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2. The Universe / General Astronomy
2. The Universe / The Earth / General Earth
3. Everything / Maths, Science & Technology / Astronomy

Why the Earth Has Seasons

The seafront at Dymchurch, Kent, on a sunny day.

As time goes by, spring turns to summer, summer turns to autumn, autumn turns to winter and eventually winter becomes spring again. The years roll by and the Earth keeps spinning around the Sun.

Why, though, do these different seasons of the year occur? The simple answer is that it's due to the Earth being tilted at an angle of about 23.5° and to its rotation around the Sun.

Proving this at Home

The following experiments should give you a better understanding. You will need:

  • A spherical piece of fruit. An apple with the stalk still on is particularly good, although an orange or lemon will also do the job1.

  • A large spacious darkened room.

  • A lamp or torch in the middle of it.

Imagine your piece of fruit to be the Earth, while the light is your Sun. The stem or core of the fruit represents the Earth's core and the North and South Poles.

Experiment One: Understanding Night and Day

Holding your fruit level with the lamp, notice how the side nearest the lamp is illuminated, while the side further away is in darkness. Try spinning the 'Earth' around its core. Picking a particular point on the surface will allow you to track a town through night and day.

Experiment Two: Earth with No Tilt

Holding the 'Earth' upright with the stem on the top, spin the 'Earth' again. Notice that the whole side of the 'Earth' facing the 'Sun' has sunlight from the 'North Pole' to the 'South Pole'. Again, if you pick a point anywhere on the surface, you will notice that it always receives light at some time during the rotation.

Experiment Three: Tilted Earth

Repeat the experiment as before, but this time tilt the pole of your sphere by about 45° away from or towards the light source. Notice now how despite spinning, the area around one of the poles has sunlight all the time, while the other stays in darkness.

Experiment Four: Creating the Seasons

Now, keeping the 'Earth' tilted at the same angle and in the same direction move to the opposite side of your 'Sun'. Spinning it again you will find that the pole that was previously in darkness now has sunlight all the time. Walking around the 'Sun' you will find how this process of change has occurred and if you can imagine yourself as being in a 'town', you will find that the Sun moves higher or lower in the sky.

Geography of the Earth

There are a number of imaginary lines that circle the Earth perpendicular to its axis.

  • The Equator runs around the centre of the Earth splitting it equally north and south.

  • The Tropic of Cancer encircles the Earth 23.5° north of the Equator. During the seasons, this is the furthest point north that the sun can appear to travel.

  • The Tropic of Capricorn encircles the Earth 23.5° south of the Equator. It is the furthest point that the sun appears to travel south.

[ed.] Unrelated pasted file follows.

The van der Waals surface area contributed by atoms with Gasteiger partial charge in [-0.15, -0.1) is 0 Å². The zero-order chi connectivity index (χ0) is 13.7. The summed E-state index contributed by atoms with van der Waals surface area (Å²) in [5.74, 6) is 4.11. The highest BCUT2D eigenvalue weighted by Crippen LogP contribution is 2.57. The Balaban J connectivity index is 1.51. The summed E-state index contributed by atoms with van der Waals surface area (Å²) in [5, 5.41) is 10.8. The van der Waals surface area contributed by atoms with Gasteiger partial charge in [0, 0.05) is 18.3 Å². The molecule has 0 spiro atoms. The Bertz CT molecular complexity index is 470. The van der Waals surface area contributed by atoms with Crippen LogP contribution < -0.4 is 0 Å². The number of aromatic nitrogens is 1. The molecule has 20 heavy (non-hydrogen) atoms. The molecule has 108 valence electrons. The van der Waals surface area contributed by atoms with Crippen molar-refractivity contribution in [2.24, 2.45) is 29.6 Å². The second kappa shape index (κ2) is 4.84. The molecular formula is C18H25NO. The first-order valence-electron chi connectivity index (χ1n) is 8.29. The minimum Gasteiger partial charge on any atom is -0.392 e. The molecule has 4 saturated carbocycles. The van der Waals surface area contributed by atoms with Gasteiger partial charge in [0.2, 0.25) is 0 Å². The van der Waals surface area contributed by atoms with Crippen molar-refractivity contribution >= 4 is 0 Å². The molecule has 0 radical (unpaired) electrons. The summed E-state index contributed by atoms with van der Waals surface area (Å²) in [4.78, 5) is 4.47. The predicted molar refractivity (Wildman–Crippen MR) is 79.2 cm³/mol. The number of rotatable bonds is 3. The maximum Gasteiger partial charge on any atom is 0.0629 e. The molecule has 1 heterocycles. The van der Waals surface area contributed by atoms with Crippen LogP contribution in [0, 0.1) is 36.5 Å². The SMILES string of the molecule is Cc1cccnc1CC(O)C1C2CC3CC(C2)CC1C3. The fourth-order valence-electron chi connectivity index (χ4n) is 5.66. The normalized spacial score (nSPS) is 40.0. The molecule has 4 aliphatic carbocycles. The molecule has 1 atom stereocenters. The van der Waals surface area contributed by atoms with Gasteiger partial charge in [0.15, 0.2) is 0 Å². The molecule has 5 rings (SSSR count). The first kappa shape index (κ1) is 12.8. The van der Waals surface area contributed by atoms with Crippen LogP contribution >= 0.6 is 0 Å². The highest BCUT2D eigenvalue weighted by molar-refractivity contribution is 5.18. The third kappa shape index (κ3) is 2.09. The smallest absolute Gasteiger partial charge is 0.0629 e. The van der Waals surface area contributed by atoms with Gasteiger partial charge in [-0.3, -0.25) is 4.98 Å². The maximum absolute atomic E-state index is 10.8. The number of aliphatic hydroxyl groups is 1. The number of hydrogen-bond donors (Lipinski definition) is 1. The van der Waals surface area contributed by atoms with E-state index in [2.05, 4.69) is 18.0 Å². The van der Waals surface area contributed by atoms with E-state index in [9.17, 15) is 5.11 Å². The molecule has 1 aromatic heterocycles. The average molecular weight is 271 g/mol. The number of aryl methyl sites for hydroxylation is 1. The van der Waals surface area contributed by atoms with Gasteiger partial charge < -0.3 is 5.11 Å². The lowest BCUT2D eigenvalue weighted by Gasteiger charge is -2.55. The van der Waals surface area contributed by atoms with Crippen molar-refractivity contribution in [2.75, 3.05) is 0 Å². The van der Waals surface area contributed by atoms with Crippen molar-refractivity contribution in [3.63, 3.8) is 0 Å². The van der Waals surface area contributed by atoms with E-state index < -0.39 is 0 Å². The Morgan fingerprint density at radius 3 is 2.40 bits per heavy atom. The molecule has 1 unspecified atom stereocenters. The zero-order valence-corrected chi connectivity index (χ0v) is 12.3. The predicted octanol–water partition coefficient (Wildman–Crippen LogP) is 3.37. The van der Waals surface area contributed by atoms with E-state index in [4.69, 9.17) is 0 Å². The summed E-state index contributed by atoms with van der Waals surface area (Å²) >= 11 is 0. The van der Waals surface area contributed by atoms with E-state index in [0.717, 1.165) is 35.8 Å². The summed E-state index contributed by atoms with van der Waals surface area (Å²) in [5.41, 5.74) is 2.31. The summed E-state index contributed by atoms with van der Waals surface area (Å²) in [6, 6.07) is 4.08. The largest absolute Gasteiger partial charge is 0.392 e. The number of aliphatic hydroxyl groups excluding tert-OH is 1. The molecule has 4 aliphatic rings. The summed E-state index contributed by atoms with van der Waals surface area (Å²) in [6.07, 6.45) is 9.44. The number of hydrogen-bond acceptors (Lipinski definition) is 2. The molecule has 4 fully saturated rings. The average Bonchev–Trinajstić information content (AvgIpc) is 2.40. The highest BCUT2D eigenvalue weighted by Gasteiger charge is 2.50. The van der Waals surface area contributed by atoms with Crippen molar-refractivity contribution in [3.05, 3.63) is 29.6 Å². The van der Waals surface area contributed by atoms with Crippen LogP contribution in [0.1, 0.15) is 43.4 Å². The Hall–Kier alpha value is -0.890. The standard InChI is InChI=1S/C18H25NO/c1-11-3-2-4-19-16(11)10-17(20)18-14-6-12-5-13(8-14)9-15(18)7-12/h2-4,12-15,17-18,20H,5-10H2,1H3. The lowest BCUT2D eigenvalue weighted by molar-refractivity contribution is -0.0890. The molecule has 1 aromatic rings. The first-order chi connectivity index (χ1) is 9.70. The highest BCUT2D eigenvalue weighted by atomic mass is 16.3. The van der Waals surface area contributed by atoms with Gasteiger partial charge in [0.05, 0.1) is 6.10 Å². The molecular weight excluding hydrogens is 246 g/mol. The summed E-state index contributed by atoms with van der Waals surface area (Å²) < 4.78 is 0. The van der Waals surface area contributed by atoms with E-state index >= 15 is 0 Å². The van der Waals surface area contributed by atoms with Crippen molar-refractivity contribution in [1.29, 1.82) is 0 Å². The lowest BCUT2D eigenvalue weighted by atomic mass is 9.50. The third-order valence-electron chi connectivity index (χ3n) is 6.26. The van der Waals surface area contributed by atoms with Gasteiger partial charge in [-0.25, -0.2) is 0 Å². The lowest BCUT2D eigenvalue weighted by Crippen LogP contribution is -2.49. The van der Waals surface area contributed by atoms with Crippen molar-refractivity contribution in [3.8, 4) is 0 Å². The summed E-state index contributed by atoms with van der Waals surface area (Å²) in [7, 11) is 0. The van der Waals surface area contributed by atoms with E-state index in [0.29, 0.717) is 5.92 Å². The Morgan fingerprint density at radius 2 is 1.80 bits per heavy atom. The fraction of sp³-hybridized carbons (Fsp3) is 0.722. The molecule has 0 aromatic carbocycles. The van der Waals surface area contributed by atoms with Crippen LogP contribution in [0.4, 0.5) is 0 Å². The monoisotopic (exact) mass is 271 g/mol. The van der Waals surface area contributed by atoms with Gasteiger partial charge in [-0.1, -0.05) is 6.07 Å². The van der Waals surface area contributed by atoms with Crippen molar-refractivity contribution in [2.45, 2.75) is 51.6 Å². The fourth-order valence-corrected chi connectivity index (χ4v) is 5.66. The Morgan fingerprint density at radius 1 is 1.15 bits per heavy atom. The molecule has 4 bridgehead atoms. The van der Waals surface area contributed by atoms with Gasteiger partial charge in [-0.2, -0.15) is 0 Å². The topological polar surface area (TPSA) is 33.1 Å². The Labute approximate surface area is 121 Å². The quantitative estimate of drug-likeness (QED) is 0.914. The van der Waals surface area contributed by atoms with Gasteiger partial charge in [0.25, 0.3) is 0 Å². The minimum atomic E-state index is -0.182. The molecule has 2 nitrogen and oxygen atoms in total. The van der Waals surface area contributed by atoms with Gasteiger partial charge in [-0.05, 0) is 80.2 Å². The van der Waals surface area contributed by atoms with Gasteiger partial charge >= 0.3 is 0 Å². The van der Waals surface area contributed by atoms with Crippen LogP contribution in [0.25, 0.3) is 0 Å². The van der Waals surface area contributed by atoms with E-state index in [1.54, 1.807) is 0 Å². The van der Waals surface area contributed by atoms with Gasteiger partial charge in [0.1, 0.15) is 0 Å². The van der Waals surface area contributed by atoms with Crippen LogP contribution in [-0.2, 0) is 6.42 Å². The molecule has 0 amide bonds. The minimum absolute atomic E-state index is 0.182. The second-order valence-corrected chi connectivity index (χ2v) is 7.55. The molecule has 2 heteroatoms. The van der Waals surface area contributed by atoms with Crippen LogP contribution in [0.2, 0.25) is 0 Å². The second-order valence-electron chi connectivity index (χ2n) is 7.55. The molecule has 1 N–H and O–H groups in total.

• The Arctic Circle is 23.5° from the North Pole. When the North Pole is pointing away from the sun, all areas inside this circle stay in perpetual darkness.

  • The Antarctic circle is 23.5° from the South Pole. Again it represents an area that the sun never reaches during certain times of the year.

The Seasons

There are four key dates in the year. These occur on 21 March, June, September and December.

  • 21 March is the Vernal Equinox and represents the beginning of spring in the northern hemisphere. It is the point at which the Sun crosses the Equator as it travels northwards. At this time day and night are of equal length, hence equinox - 'equal night'.

  • 21 June is the Summer Solstice or Midsummer's Day in the northern hemisphere, when the Sun has reached its further point north of the Equator (Tropic of Cancer). As more sunlight reaches the northern hemisphere the days last longer than the nights. The day after, the sun begins to travel south and the days start to shorten.

  • 21 September is the Autumnal Equinox when the sun crosses the Equator going south.

  • 21 December is the Winter Solstice and is shortest day in the northern hemisphere; it is the middle of summer in the southern hemisphere. The Sun has reached its furthest point of travel south - the Tropic of Capricorn.

The seasons are, of course, reversed in the southern hemisphere - autumn in March, winter in June, spring in September and summer in December.

Precession of the Equinox

In the experiment, you kept the Earth's pole pointing in the same direction. To all intents and purposes this is correct. However, it does wobble ever so slightly. This wobble takes 25,765 years for the Earth's pole to trace a full circle. This phenomenon is known as the Precession of the Equinox.

In terms of the seasons it has no real effect. In fact, about the only effect is that Christmas Day (25 December) no longer falls on the Winter Solstice as it used to when it was first initiated.

Secondly, it serves as a good argument against astrology, as the sign of Aries which begins on around 24 March is supposed to be as the Sun enters the constellation of Aries 'the Ram'. However, precession has led to 24 March now being the date when the Sun enters the constellation of Pisces.

1 An obvious alternative is a ball or even just clench your fist if you can't be bothered to move too far.

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Entry Data
Entry ID: A526673 (Edited)

Written and Researched by:

Edited by:
You can call me TC - Trillian's Child

Date: 05   April   2001

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Referenced Guide Entries
The Sun
Summer Solstice
The Life and Times of the Sun
The Apple
Constellations: Pisces 'the Fish'
Constellation Overview
Constellations: Aries 'the Ram'

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